Friday, June 07, 2013

'Post-Tropical' Storm Andrea: June 7, Update A

Yay, it’s Friday! End of the week and that means…

(thanks to Janice F. from Tampa for sending that little cheery graphic yesterday). J

Tropical Storm Andrea was officially moved to ‘Post-Tropical’ Storm status at the 5pm advisory, but I think she was at that point around 5am because she had crossed into the extratropics and also because her forward motion was pretty fast (at least 28mph) which suggests she had a helping hand from the surrounding atmosphere (see Science Alert below).  She is currently centered at 38.5N, 75W and is continuing on that north-east path at a whopping 35mph. Officially her central pressure is 997mb, with winds remaining at 45mph.

<Science Alert!> A quick overview of storm systems - What is the difference between an extratropical storm, a post-tropical storm, a tropical storm, and a subtropical storm?

Extratropical Storm: These usually form in the extratropics (i.e. north of 30 deg N, or south of 30 deg S) and have cold air at their core. A cold air mass meets a warm air mass, and as the warm air rises (because it is lighter than the cold air), it releases potential energy that results in these systems. Because warm air rises, a low pressure is formed which is why these are also called low pressure systems. They are usually associated with fronts which are depicted on weather maps as lines of blue triangles (for a cold front) or red semi-circles (for a warm front). Because it's the collision of air masses, these systems can occur over land or water, and occur frequently in the winter in the US as snowstorms/blizzards or Nor'easters.

Post-tropical Storms: these are Tropical Storms that take on the meteorological characteristics of extratropical storms. The NHC changed the name from ‘extratropical storm’ to ‘post-tropical storm’ about 3 or 4 years ago. Before then, tropical storms that had moved far enough north and had the same characteristics of an extratropical storm used to be called (quite sensibly) extratropical storms. But in a concerted effort to make thing more confusing, someone decided to change the name in favour of a name that makes less scientific sense, but does dumb things down (presumably so they could understand). Can you tell I’m still rather annoyed at this naming fiasco? In previous years, it took me one small paragraph to explain extratropical storms… now I need two to get to the same thing!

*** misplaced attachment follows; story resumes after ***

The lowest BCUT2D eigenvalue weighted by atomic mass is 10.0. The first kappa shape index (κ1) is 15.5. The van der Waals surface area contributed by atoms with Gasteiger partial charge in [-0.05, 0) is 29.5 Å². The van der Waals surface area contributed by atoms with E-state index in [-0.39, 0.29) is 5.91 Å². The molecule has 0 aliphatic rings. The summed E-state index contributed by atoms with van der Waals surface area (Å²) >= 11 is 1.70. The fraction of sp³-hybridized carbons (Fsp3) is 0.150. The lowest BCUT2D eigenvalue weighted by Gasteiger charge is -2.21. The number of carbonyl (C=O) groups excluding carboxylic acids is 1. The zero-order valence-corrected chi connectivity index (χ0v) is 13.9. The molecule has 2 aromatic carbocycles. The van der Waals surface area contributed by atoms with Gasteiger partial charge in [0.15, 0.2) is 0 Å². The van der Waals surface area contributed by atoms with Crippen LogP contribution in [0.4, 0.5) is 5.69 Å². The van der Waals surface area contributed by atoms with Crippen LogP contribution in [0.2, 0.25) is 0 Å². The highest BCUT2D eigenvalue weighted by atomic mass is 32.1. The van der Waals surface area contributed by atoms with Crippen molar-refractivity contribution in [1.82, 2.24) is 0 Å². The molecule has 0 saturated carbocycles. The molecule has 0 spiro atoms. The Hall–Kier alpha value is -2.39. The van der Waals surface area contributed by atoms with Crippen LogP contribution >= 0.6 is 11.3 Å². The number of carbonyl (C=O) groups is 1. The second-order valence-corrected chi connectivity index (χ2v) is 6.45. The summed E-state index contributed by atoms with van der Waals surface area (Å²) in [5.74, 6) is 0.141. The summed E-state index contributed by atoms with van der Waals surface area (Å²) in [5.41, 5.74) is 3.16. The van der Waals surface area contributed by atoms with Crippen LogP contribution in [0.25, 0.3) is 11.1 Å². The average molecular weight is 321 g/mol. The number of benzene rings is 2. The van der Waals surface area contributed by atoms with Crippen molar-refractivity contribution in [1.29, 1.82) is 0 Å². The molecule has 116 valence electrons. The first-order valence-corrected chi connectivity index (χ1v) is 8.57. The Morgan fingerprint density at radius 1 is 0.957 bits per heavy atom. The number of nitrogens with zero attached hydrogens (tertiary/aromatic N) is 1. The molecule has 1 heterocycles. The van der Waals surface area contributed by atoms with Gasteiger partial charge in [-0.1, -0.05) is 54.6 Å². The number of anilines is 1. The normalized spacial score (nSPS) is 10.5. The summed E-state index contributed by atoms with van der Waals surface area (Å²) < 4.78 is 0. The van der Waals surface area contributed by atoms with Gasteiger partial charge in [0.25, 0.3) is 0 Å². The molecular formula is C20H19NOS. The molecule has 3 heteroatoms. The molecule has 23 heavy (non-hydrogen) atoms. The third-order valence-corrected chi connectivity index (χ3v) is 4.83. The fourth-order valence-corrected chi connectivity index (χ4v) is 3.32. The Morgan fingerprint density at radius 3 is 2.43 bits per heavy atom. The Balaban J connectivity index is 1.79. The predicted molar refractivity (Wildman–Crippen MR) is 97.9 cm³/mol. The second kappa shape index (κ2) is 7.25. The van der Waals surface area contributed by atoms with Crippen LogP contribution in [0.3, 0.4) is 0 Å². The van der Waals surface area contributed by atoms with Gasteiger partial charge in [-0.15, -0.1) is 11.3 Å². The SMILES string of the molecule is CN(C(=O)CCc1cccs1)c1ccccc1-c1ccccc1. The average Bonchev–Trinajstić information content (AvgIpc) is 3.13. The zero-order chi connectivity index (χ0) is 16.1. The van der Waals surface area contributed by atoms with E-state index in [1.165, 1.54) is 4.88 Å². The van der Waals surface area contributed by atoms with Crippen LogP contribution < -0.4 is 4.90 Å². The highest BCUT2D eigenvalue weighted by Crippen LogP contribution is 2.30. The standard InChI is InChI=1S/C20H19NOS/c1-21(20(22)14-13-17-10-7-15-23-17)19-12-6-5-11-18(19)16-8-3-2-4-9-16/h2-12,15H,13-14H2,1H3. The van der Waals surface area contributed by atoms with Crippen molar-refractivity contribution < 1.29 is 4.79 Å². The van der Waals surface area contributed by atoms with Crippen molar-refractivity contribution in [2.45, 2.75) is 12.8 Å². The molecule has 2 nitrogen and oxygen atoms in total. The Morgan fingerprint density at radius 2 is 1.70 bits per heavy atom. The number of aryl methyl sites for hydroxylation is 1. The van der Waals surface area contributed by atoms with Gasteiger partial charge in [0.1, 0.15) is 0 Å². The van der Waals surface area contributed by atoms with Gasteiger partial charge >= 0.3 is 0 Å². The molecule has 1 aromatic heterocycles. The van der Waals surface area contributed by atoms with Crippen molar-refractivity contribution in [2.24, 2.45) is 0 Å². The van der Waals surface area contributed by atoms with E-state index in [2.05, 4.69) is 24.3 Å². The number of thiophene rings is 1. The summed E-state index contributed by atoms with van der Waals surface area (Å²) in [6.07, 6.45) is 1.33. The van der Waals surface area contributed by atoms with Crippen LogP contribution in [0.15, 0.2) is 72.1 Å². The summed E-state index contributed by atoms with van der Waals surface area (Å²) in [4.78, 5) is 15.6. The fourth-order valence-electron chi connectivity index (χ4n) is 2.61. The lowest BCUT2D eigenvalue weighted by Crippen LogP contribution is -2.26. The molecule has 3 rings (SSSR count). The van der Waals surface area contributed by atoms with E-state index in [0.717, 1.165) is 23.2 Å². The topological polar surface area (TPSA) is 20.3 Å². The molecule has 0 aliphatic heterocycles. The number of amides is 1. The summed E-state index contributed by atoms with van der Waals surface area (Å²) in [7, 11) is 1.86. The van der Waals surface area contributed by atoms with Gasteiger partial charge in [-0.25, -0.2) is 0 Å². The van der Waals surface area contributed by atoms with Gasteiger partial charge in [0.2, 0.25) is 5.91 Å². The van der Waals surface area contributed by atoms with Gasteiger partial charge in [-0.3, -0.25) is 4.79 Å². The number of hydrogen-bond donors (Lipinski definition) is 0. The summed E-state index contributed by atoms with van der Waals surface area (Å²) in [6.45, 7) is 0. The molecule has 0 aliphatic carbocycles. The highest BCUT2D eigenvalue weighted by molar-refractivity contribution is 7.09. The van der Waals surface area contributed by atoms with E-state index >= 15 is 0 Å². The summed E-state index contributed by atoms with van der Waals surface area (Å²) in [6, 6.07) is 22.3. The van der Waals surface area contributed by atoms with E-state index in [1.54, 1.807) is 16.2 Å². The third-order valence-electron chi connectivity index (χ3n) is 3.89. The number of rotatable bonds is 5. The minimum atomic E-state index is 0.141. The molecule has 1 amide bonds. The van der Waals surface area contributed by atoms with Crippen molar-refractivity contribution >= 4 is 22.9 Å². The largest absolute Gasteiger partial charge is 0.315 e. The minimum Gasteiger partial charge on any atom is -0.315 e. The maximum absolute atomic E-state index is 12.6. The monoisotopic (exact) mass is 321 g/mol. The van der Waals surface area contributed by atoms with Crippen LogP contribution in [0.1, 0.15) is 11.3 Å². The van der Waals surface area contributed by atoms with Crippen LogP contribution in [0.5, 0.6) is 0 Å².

Tropical Storm: These usually form in the tropics and have warm air at their core. The energy source for
these differ from extratropical storms. These storms form over water only and the energy source is latent heat. Warm water evaporates into the air. As the rising warm moisture-laden air in the center reaches colder altitudes in the atmosphere, the water vapor condenses to form clouds and latent heat is released. The heaviest rains and winds are in a band close to the center. No fronts are associated with these storms (although 'waves' in the atmosphere are) - which makes it difficult to determine too far ahead of time when a storm will develop. A tropical storm is when the winds are greater than 34 knots (39 miles per hour). If the winds are less than that, it is a tropical depression. At least these are sensibly named… although I wait, with great misgivings, for the day when someone will want to rename Tropical Depressions (closed circulation, winds 17-38mph) as Pre-tropical storms. Grr.